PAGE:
CRAIG T. KOJIMA / CKOJIMA@STARBULLETIN.COM
Sherry Martinez, a Kahuku resident, prayed yesterday near the site of two crashes that killed four teens last weekend. Martinez has a teenager of her own and was concerned about the deaths and how they occurred.
Friends grieve for 4 teens
Kahuku students make posters and reminisce about the youths killed in 2 crashes
GRIEF SMOTHERED Kahuku High and Intermediate School yesterday for four people killed Saturday in separate crashes.
"It's too hard to believe," said Thomas Shea, a senior at Kahuku High, as he stood yesterday at the bus stop across from the school.
Many students grieved over the deaths of visitor Pepe Naupoto, 15; former student Alithia Ah Nee, 16; graduate Summer-Lynn Mau, 19; and student Orem "Benson" Kauvaka, 16.
Principal Lisa DeLong said in a written statement yesterday that the school has "a team of counselors and other personnel to support students on campus who are grieving over the loss of friends and family members."
Students were making posters at school to post at the crash site, said Tory Domingo, a junior.
Naupoto and Ah Nee died in the crash of a stolen car at 4:24 a.m. Saturday. About 19 hours later, Mau and Kauvaka died after a truck plowed into them while they were laying flowers at the crash site.
According to the Department of the Medical Examiner, Ah Nee and Naupoto died from multiple blunt-force injuries due to a car crash. Mau and Kauvaka died from multiple internal injuries, also due to a vehicle crash.
Some students reminisced how they grew up with the victims.
"I knew him all my life, pretty much," Shea said about Kauvaka.
He recalled how he hung out with Kauvaka and Naupoto at a dance held at the school just a couple of days before the crashes occurred.
"It's pretty devastating," Shea said. "Both of them were really great kids and good friends of mine."
Naupoto, born in Tonga, was staying with his aunt and uncle, Olini and Ilaisa Maile, in Kahuku for about four to five months before his death.
Naupoto's father died last year, and he wanted to come to Hawaii because his younger brother is here, said his aunt. "It was really hard for him when his dad passed away," she said.
Naupoto dropped out of high school in Texas before he came to Hawaii. He planned on returning to Texas this week in hopes of returning to school, his aunt said.
Maile said they returned home at about 11 p.m. Friday from the Punahou-Kahuku football game at Aloha Stadium. Some guests came over, and Naupoto went to a community park without telling his aunt and uncle. "We thought he was still in the garage," Maile said.
At about 5 a.m. the next day, the Mailes received a phone call from one of their nephews that Naupoto was involved in a fatal car crash.
"We were shocked, like totally heartbroken," said Lena Wilkins, a junior at Kahuku High, of when she learned of Ah Nee's death.
Wilkins wore a small black-framed tag pinned to her blouse with a red ribbon and small white rose attached that read, "In loving memory of Alithia, keep extra safe this school year."
CRAIG T. KOJIMA / CKOJIMA@STARBULLETIN.COM
Flowers and balloons were left along Kamehameha Highway in Hauula yesterday at the site of two crashes that killed four teenagers over the weekend. Police said both drivers were speeding.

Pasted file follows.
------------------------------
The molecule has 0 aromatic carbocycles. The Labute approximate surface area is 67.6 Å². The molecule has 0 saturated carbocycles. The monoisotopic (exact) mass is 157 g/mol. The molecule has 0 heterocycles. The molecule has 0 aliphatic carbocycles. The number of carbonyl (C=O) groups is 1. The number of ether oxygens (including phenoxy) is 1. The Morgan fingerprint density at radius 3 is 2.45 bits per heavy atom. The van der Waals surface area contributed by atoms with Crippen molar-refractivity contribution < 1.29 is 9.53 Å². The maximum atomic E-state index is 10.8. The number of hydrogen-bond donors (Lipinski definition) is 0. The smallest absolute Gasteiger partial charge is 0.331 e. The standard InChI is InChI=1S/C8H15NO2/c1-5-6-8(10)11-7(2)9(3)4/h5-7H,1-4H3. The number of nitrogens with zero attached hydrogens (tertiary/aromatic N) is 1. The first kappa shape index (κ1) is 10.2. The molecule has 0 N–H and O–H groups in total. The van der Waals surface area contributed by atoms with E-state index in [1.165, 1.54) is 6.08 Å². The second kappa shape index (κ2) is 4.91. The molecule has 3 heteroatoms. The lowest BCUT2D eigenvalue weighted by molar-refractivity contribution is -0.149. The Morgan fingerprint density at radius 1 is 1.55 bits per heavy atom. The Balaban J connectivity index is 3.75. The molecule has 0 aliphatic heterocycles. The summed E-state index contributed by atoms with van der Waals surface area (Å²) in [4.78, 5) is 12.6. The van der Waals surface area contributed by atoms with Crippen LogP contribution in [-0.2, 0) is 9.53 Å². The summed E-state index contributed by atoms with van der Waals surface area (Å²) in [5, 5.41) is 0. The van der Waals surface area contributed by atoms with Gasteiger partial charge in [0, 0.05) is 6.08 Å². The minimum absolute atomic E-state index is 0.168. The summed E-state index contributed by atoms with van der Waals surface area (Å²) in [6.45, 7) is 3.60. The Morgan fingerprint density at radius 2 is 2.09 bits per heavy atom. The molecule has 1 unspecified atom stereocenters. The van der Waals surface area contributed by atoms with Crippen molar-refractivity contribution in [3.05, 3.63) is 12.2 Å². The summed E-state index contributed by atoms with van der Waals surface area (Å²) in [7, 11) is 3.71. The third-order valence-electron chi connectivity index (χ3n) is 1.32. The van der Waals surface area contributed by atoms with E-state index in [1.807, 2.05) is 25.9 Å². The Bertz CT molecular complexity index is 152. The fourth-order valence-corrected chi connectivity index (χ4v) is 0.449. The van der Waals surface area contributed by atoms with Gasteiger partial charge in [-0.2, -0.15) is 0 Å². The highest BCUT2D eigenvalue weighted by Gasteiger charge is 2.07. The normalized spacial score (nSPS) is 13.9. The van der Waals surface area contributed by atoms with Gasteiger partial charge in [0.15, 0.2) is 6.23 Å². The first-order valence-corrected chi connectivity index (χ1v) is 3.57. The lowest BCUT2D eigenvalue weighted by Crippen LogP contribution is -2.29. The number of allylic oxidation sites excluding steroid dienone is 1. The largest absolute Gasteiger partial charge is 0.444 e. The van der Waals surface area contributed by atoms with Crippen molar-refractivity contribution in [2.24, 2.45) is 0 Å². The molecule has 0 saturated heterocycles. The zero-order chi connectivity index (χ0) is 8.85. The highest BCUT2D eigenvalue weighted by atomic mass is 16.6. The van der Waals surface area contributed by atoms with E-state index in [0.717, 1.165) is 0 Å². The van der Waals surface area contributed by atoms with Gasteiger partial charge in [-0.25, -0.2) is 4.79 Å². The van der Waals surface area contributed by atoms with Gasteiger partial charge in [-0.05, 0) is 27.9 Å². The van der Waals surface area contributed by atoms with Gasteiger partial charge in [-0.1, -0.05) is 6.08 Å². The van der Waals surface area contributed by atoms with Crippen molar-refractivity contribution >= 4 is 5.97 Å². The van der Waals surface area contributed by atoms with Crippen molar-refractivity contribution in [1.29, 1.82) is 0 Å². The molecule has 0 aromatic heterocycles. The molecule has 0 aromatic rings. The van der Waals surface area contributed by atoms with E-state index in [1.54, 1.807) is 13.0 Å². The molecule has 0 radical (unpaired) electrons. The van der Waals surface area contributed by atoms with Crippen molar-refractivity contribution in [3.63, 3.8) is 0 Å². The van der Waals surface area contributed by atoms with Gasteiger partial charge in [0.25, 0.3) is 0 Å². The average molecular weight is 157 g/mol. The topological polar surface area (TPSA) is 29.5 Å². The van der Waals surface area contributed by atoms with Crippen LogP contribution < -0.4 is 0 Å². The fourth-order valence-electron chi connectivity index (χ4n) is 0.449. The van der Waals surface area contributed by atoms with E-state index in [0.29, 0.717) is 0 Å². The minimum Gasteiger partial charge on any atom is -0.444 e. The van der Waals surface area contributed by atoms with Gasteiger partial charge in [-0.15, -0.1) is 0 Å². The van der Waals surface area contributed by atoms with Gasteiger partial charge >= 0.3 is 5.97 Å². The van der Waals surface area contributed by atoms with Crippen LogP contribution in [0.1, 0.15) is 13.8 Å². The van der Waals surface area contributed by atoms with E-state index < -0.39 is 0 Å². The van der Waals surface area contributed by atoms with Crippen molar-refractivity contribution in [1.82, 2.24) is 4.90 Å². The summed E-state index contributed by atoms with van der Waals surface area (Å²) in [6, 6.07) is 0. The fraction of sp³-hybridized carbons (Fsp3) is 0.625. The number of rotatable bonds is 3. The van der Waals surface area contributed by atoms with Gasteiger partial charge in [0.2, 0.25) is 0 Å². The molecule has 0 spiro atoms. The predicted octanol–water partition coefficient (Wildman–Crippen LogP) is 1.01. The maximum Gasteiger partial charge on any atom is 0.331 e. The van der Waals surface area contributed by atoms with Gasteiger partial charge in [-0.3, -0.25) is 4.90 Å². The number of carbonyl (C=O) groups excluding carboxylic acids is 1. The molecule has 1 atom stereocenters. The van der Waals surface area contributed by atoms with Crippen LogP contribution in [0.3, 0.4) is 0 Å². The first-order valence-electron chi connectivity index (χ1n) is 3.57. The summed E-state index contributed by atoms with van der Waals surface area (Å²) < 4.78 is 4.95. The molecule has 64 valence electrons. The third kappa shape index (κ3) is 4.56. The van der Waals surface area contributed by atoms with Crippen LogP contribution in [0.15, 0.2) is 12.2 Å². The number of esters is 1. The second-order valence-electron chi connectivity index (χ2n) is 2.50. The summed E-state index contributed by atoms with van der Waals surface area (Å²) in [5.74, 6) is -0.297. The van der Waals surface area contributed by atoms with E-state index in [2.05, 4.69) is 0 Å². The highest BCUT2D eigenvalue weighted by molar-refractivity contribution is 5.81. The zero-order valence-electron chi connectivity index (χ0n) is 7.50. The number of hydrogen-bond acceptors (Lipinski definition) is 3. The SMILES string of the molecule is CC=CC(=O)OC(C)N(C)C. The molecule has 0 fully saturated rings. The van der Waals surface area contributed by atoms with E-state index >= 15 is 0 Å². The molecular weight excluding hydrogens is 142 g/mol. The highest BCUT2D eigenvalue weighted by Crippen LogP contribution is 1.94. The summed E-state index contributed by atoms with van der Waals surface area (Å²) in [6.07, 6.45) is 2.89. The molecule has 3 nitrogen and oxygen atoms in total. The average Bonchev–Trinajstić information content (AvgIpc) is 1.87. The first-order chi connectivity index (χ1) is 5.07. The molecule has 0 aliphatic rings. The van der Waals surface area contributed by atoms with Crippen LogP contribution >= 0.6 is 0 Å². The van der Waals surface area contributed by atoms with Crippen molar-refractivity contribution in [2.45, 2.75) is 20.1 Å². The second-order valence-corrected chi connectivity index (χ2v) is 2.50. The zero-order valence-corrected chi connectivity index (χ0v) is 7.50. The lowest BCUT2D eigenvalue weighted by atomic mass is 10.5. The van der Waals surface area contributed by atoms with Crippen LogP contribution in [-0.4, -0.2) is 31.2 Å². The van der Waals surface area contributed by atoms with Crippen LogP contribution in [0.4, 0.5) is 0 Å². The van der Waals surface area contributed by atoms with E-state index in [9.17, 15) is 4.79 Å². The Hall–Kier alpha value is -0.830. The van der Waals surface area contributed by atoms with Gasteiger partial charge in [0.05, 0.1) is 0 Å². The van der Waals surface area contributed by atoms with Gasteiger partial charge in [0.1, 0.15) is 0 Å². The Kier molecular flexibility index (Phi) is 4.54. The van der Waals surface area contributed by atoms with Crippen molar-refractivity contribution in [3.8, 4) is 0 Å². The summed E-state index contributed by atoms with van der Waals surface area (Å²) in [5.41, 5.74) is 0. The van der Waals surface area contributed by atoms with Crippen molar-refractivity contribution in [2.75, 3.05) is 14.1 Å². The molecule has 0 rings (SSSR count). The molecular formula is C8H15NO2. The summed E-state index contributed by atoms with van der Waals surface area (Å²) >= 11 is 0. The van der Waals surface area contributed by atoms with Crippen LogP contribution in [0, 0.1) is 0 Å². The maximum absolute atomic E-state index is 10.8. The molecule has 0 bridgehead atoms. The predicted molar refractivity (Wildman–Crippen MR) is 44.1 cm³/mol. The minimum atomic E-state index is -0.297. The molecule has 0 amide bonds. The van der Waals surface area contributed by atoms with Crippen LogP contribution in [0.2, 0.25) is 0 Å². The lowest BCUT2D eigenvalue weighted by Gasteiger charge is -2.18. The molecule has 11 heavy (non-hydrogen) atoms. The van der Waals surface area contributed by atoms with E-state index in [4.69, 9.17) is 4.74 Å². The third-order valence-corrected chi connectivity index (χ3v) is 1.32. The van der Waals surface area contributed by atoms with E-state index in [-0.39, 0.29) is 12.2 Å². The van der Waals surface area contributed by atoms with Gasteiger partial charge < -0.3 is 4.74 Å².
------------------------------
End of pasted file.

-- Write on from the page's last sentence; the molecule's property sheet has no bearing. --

Sitting at the bus stop in front of the school, junior Annie Ernestburg said Ah Nee lived next door when they were younger, and they used to play together.
"There was a puka in my fence, and we would just talk to each other," she said.
She also knew Mau and Kauvaka, saying they were only paying their respects to their friends, not knowing they would never return home, she said.
Ernestburg questioned why Naupoto and Ah Nee were out at 4 a.m. when they were only 15 and 16. "I think parents should be more strict (about curfew), especially after this," she said.
If the first crash did not occur, then the deaths of the Mau and Kauvaka would not have happened, she said. Following the crashes, Ernestburg said she does not want to leave her home, noting it is the safest place.
"It's all about carelessness," said Don Hurlbut, of the Koolauloa Neighborhood Board, who represents the Kahuku area, adding that there is a 35 mph posted speed limit where the crashes occurred. "Obviously, they were going faster than that," Hurlbut said of Naupoto, who was driving early Saturday, and of the 21-year-old woman who was driving that night. Police had said both drivers were speeding.
"If you follow the rules and regulations, everything will be fine," he said.
Domingo said it is known in the community to slow down at the curve on the highway near Kokololio Bridge where the crashes occurred.
Fusi Livai, coordinator of the Kahuku 3rd Tongan Ward seminary at the Church of Jesus Christ of Latter-day Saints, said many students sobbed yesterday morning over Kauvaka's death.
Since he was a freshman, Kauvaka attended seminary at 6:30 every morning before going to school. Yesterday, seminary students wrote in their personal journal of memories they had of Kauvaka and what they learned from him.
Livai said her foster son, Kelii, 16, who attended seminary with Kauvaka, remains shaken. He spoke to a counselor yesterday to deal with his grief over Kauvaka's death, she said. He has been crying since it happened, Livai said.